20th January 2016
There's nothing better than a leisurely seaside drive and in Australia we're some of the luckiest when it comes to scenic ocean roads. Holidaying within Australia is one of the most attractive options for 2016 thanks to the plummeting Australian dollar. In fact a recent study by Ford has found that 77% of families in Australia will be forgoing overseas trips this year and rather opt for a domestic holiday instead.
While Victoria's famous Great Ocean Road is often touted as Australia's best coastal touring route, it's certainly not the only one. In fact, Port Douglas boasts its own spectacular coastal drive that's well worth ticking off your list. Boasting fantastic ocean views, you won't need to journey off the black top to enjoy this picturesque route.
Queensland's Great Tropical Way doesn't require an SUV or 4WD to explore, which means it's open to everyone to explore its stunning rainforest-meets-reef roads. One of the country's most beautiful drives, the 75km stretch between Mossman and Cairns via Port Douglas offers lush rainforest and stunning oceanfront. The road is sealed the entire way, however if you're up for some adventure and your vehicle has some extra clearance you follow it even further north to cross the Daintree River and journey through the World Heritage listed Daintree Rainforest all the way to Cape Tribulation and Cooktown.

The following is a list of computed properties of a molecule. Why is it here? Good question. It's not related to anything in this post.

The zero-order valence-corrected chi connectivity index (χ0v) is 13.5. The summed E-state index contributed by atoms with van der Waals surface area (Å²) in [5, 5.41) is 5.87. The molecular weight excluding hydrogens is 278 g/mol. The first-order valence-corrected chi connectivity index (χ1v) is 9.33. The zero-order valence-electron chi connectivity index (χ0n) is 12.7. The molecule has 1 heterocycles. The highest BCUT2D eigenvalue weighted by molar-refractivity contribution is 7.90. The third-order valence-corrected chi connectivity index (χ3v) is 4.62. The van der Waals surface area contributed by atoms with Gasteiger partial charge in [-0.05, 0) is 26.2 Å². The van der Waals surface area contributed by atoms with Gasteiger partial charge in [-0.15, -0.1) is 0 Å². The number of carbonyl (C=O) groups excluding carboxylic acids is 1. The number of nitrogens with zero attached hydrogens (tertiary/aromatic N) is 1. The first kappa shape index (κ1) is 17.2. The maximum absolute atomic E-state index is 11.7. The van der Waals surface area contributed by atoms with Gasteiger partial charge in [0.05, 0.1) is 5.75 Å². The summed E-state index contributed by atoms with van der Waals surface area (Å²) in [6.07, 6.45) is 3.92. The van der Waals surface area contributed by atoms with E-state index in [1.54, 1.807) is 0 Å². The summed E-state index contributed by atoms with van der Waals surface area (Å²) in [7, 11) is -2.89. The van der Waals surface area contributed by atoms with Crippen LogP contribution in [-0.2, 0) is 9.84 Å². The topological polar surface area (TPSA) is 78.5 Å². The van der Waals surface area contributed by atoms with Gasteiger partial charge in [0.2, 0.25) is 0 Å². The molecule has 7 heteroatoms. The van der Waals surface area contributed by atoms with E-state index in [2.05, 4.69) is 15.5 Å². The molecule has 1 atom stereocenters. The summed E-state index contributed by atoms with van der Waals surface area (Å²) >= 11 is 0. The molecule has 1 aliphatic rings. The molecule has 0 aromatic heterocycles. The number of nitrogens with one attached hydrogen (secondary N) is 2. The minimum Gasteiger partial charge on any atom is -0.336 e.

Be sure to allow plenty of time to stop along the way and appreciate the sights. The Captain Cook Highway runs through Port Douglas and there is a particular stretch of it between Ellis and Pebbly beaches that has been attracting a lot of attention. If you look closely at the Port Douglas map you'll see the section of the Captain Cook Highway that is currently delighting motorists. The roadside attraction is a number of precariously piled rocks which seemed to have been stacked by some unseen force.
However locals are quick to inform that the rock stacks are done by a very human force. Owner of Hartley's Crocodile Adventures Angela Freeman explains that people pile the rocks simply for entertainment and that these strange looking stacks can actually be found all over Australia. Although the pebble piles are knocked over by storms and high tides, it seems someone always returns to stack them again.
A spokesperson from Tourism Tropical North Queensland said that although the rock stacks weren't unique to Port Douglas, they're still certainly a popular attraction with a growing number of visitors sharing the novel sight on social media.